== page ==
COVID-19 reveals, deepens mental, physical and educational crises among young people
Troubling trends in education, physical health and mental well-being among young people predate COVID-19.
But the pandemic’s disruptions of daily routines, emotional support networks and vaccination rates have raised those concerns to crisis levels.
“This is really not just a story of an initial shock, then recovery. What we've seen are patterns of lost learning persistent, and in some cases being even stronger, in 2020-21,” said Jim Soland of University of Virginia, an affiliated research fellow at the assessment nonprofit Northwest Evaluation Association (NWEA).
“We certainly don't see this as in some way being an indictment of teachers; far from it. We really see it as a story of teaching being a very difficult job that just got innumerably harder in the context of the pandemic,” he said.
NWEA’s national study of grades three through eight shows math scores fell ominously between 2019 and 2020, and again from 2020-21.
“So this is a story of an immediate impact from the pandemic and then that negative impact on achievement continued,” said Soland.
Soland said reading scores at first held steady or improved, then saw large declines.
“If you compare them to something like study results from kids who were affected by Hurricane Katrina, some of these declines are similar in magnitude,” he said.
Reading skills measured by a Virginia assessment during the critical kindergarten through third grade period painted an equally grim picture.
“We see a 10 percentage point increase in the number of students who need some sort of reading intervention, which to my knowledge is unprecedented in the history of this exam,” said Soland.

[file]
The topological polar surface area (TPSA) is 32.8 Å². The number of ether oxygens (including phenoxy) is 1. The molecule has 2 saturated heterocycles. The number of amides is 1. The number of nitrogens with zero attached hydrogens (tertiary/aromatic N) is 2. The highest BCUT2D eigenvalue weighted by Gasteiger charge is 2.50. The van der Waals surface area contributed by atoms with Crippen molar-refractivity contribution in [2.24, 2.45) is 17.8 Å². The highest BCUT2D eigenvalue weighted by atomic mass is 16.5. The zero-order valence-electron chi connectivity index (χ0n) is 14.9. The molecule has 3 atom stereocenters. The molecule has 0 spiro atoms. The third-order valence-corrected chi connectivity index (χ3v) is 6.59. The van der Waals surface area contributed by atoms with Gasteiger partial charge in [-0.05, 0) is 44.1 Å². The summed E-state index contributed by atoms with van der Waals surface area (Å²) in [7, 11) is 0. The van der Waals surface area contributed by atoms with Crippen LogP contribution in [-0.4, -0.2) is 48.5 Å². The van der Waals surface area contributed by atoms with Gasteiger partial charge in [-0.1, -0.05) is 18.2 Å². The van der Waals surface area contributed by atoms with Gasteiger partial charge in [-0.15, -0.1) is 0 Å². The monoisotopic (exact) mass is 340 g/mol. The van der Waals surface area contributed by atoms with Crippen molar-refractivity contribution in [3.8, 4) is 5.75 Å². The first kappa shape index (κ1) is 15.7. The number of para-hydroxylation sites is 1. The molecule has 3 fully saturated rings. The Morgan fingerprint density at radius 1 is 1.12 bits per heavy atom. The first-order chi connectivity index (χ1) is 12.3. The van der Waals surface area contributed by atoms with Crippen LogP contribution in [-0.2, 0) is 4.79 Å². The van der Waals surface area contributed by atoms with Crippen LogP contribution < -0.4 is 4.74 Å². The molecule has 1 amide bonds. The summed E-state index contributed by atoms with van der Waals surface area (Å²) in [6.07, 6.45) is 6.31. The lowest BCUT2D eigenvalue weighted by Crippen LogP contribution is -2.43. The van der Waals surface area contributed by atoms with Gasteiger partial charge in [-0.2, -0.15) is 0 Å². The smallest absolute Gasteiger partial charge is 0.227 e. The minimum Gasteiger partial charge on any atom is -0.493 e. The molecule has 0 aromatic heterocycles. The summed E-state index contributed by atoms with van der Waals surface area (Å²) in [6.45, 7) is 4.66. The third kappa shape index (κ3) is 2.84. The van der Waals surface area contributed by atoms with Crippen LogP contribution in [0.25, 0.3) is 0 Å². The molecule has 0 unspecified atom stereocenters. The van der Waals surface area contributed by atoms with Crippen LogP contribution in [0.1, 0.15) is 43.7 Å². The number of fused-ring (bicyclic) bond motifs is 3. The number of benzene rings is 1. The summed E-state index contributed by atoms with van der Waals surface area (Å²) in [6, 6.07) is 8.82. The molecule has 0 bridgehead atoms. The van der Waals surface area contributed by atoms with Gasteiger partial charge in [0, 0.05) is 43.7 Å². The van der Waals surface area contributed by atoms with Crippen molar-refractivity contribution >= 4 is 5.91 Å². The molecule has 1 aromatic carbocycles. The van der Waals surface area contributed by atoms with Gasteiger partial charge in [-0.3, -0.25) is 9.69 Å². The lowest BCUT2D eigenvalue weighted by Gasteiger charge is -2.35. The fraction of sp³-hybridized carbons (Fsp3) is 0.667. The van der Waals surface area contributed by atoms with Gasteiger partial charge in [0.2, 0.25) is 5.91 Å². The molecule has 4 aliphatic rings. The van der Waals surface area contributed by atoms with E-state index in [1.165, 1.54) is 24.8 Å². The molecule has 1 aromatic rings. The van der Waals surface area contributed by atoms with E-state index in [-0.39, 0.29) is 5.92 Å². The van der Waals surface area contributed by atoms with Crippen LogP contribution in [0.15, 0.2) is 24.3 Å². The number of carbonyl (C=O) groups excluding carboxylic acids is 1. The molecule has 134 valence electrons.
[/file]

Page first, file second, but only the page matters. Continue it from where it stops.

To stem that troubling tide, some suggest extending school days, reducing class sizes or offering tutoring.
But the pandemic also compounded worsening mental health trends among minors.
“What we have with COVID really is this perfect storm of increased stress and trauma and those risk factors combined with a decrease in the protective factors,” said Tali Raviv of Northwestern University.
Raviv, who is also associate director of the Center for Childhood Resilience at Lurie Children's Hospital of Chicago, said the right stressors — such as the pressure to make a clutch play or tolerate hurt feelings — can benefit kids by helping them develop coping skills.
Under the right conditions, even dealing with the pandemic could improve mental resilience.
“If it's buffered by protective factors, like adults and supportive relationships, it can be OK,” she said.
But knock out those supports — and pile on months of adversity, food insecurity, or sick or dying family members — and mental health can founder, especially among minors already facing abuse, violence or mental illness.
“That's when their stress comes into this level of toxic stress, which has really significant impacts on the developing brain and longstanding consequences — potentially, if it's not supported — for health and mental health,” said Raviv.
Adults can provide such support in a variety of ways.
“What we like to say is, ‘You don't have to be a therapist to be therapeutic,’ meaning that every adult in a child's life has a role to play in building that coping,” she said.
For now, studies show in-person time with friends falling and screen time rising.
During the pandemic, one Chicago study reported more than one-third of K-12 students were lonely and a quarter were anxious, stressed, agitated or angry.
“Really significant increases in every metric of mental health concerns after school closure as compared to before,” said Raviv.
Such patterns extended far beyond the Lake Michigan shore or the U.S. border. A global meta-analysis shows youth depression and anxiety rates doubled during coronavirus.
Those rates began ramping up in the U.S. prior to the pandemic.
“Even more concerning, recent data reported by the CDC has showed increases in emergency department visits for suspected suicide attempts,” said Raviv.
Teen suicide rates in the U.S. have climbed since 2007, especially among African Americans.